Which Lane Do You Use To Pass?


There are two kind of drivers – those that pass on the left and those that shouldn’t be driving.

On interstates in the United States, it’s not only common practice, but also law in most states, that the left lane is used for faster-moving traffic. Those driving in the left-hand lane should yield to faster moving vehicles.

Yet, why is it that anyone that’s ever driven anywhere can attest to the fact that plenty of people either do not realize this is the law or don’t care? On the rare chance that you are someone that passes on the right, here are two reason not to: safety and the law.

Safety First
The reason so many states have laws governing which lane vehicles should pass is that passing on the left is considered to be safer. If everyone can agree to use the same lane to pass, then it becomes more predictable. The chances that a driver can anticipate on which side they will be passed, reduces the potential for said driver to try and change lanes while they are being passed.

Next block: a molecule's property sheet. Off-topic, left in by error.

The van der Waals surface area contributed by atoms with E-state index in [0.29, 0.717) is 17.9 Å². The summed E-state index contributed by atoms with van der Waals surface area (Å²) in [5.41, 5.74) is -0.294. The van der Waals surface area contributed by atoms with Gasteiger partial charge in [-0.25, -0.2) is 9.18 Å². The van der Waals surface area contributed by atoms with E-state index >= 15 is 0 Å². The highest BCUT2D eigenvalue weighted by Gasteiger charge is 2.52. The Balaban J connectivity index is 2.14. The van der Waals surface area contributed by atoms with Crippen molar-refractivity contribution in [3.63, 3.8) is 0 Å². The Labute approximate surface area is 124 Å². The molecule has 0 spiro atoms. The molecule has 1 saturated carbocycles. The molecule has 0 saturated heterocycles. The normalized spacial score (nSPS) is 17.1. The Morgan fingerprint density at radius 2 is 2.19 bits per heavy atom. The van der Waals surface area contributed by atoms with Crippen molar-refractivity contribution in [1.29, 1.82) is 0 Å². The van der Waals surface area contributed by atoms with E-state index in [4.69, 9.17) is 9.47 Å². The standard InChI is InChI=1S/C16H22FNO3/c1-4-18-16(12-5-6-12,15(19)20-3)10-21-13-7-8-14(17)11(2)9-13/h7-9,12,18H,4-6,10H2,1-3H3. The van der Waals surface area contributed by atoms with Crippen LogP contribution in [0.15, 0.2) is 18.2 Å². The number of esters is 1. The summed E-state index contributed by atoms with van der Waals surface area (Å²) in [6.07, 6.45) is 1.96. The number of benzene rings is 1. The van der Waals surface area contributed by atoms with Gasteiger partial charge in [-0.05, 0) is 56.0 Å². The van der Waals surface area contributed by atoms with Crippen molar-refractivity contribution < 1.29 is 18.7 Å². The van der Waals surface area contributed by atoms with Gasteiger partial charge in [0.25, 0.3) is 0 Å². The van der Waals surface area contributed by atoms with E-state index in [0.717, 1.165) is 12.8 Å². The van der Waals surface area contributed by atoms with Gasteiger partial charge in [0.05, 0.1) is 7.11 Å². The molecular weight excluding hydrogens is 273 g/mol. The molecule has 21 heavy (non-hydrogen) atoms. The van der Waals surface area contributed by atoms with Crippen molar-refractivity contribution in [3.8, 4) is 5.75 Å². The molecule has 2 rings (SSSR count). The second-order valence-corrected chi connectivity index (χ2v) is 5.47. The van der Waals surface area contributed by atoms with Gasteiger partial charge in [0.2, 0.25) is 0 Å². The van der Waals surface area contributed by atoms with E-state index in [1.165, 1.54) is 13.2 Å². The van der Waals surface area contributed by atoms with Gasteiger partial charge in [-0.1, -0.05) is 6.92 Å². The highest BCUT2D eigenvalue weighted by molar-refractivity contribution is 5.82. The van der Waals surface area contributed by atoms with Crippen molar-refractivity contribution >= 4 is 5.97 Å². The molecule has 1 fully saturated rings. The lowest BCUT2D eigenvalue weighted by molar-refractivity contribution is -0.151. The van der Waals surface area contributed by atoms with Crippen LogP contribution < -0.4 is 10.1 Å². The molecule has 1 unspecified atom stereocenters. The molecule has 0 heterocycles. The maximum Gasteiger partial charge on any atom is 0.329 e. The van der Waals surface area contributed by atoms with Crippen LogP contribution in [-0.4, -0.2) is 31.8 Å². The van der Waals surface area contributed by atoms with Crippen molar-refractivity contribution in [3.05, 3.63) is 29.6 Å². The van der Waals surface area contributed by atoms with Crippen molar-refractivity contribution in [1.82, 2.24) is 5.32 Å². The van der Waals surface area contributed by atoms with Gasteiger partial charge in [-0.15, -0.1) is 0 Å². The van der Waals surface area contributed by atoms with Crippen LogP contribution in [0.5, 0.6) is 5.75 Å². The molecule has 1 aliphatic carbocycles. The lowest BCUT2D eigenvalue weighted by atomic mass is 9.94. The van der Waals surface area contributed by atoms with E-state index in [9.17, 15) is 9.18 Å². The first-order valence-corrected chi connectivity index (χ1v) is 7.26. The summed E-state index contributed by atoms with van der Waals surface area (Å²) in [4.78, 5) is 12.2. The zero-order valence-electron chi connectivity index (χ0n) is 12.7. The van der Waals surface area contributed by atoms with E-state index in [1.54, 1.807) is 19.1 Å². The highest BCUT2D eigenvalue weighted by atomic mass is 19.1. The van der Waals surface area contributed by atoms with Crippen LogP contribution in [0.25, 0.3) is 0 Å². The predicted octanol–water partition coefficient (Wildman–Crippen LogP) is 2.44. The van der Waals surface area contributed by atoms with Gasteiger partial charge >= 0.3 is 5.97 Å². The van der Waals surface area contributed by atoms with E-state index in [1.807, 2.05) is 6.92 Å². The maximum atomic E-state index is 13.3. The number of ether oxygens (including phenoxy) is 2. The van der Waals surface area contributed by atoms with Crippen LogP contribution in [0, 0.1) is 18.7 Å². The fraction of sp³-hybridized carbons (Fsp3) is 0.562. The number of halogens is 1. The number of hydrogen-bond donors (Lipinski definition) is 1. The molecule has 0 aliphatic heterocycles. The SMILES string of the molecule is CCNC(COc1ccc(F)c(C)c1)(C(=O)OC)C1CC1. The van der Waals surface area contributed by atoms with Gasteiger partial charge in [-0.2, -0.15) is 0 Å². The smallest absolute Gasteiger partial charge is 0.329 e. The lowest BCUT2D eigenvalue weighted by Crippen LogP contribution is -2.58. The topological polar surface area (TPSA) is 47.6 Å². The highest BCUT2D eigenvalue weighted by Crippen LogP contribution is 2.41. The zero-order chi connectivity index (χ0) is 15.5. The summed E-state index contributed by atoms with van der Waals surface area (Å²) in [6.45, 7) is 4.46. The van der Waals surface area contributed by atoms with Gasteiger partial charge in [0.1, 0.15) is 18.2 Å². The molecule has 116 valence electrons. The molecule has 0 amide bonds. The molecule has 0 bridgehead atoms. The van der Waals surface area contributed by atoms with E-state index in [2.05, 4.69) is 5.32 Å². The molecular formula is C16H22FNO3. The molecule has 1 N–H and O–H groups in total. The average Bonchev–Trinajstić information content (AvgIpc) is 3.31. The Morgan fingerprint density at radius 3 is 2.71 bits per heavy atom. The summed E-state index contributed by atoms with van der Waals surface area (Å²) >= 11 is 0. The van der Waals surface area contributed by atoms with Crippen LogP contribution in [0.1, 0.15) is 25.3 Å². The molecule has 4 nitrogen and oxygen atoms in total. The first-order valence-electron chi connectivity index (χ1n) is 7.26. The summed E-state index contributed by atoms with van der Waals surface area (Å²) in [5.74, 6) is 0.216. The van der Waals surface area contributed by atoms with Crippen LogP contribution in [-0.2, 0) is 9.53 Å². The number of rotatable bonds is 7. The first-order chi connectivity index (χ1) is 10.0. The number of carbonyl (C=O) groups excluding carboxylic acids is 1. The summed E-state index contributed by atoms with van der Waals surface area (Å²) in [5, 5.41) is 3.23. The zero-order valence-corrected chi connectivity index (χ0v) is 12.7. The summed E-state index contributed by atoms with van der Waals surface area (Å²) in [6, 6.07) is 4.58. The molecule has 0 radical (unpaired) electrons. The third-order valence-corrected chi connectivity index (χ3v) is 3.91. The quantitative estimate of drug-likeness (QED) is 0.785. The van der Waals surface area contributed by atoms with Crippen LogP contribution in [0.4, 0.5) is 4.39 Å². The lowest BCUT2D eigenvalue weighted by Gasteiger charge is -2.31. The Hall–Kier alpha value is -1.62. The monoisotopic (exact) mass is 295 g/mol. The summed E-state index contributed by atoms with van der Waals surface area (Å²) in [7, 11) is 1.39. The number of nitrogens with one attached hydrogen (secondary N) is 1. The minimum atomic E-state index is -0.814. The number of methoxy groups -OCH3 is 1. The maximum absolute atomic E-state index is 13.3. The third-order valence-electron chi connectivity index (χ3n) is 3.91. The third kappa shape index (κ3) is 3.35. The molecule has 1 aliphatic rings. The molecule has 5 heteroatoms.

The Law
For many years, the law in Indiana required slower-moving vehicles on any multi-lane highway to use the right lane. However, beginning July 2015, a law signed into effect gives faster drivers the right-of-way of the left lane.

This was an interesting addition to the current law as it technically means that if a driver is going the speed limit in the left-hand lane, but they don’t move over when a vehicle that is driving above the speed limit approaches, they are the ones at fault.

According to the WTHR website, “The law does not apply in poor weather, heavy traffic, when exiting to the left, paying a toll, or pulling over for an emergency vehicle. Nor does it give drivers carte blanche to speed – you can still get pulled over for breaking the speed limit.”


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